[Frontiers in Bioscience 17, 2327-2349, June 1, 2012]
Endothelial progenitor cells in atherosclerosis
Fuyong Du1,2, Jun Zhou1,2, Ren Gong1,2, Xiao Huang1,2, Meghana Pansuria1,2, Anthony Virtue1,2, Xinyuan Li1,2, Hong Wang1,2,3, Xiao-Feng Yang1,2
1Department of Pharmacology, Temple University School of Medicine, Philadelphia, PA, 19140, 2Cardiovascular Research Center, Temple University School of Medicine, Philadelphia, PA, 1914, 3Thrombosis Research Center of Temple University School of Medicine, Philadelphia, PA, 19140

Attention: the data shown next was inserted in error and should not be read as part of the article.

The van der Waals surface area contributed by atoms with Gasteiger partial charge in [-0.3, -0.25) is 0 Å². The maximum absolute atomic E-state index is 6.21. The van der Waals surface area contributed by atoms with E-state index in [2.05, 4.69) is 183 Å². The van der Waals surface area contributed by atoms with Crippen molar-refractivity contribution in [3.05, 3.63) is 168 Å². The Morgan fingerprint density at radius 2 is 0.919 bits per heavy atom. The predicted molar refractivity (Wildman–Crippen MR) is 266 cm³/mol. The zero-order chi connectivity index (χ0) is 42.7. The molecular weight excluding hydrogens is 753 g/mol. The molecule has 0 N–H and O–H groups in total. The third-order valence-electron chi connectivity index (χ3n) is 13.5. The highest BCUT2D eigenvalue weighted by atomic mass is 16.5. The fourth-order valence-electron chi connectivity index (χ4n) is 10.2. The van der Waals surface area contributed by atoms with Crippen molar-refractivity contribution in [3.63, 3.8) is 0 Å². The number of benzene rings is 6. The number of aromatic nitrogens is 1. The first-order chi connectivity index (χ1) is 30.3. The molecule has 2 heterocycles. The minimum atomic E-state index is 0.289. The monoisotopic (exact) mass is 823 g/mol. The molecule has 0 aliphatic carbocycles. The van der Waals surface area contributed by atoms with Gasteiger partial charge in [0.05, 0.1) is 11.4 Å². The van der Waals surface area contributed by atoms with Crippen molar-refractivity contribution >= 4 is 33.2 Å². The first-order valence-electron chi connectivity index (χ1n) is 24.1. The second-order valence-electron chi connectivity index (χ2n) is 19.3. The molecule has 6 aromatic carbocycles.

TABLE OF CONTENTS
Endothelial progenitor cells (EPCs) are involved in the maintenance of endothelial homoeostasis and in the process of new vessel formation. Experimental and clinical studies have shown that atherosclerosis is associated with reduced numbers and dysfunction of EPCs; and that medications alone are able to partially reverse the impairment of EPCs in patients with atherosclerosis. Therefore, novel EPC-based therapies may provide enhancement in restoring EPCs' population and improvement of vascular function. Here, for a better understanding of the molecular mechanisms underlying EPC impairment in atherosclerosis, we provide a comprehensive overview on EPC characteristics, phenotypes, and the signaling pathways underlying EPC impairment in atherosclerosis.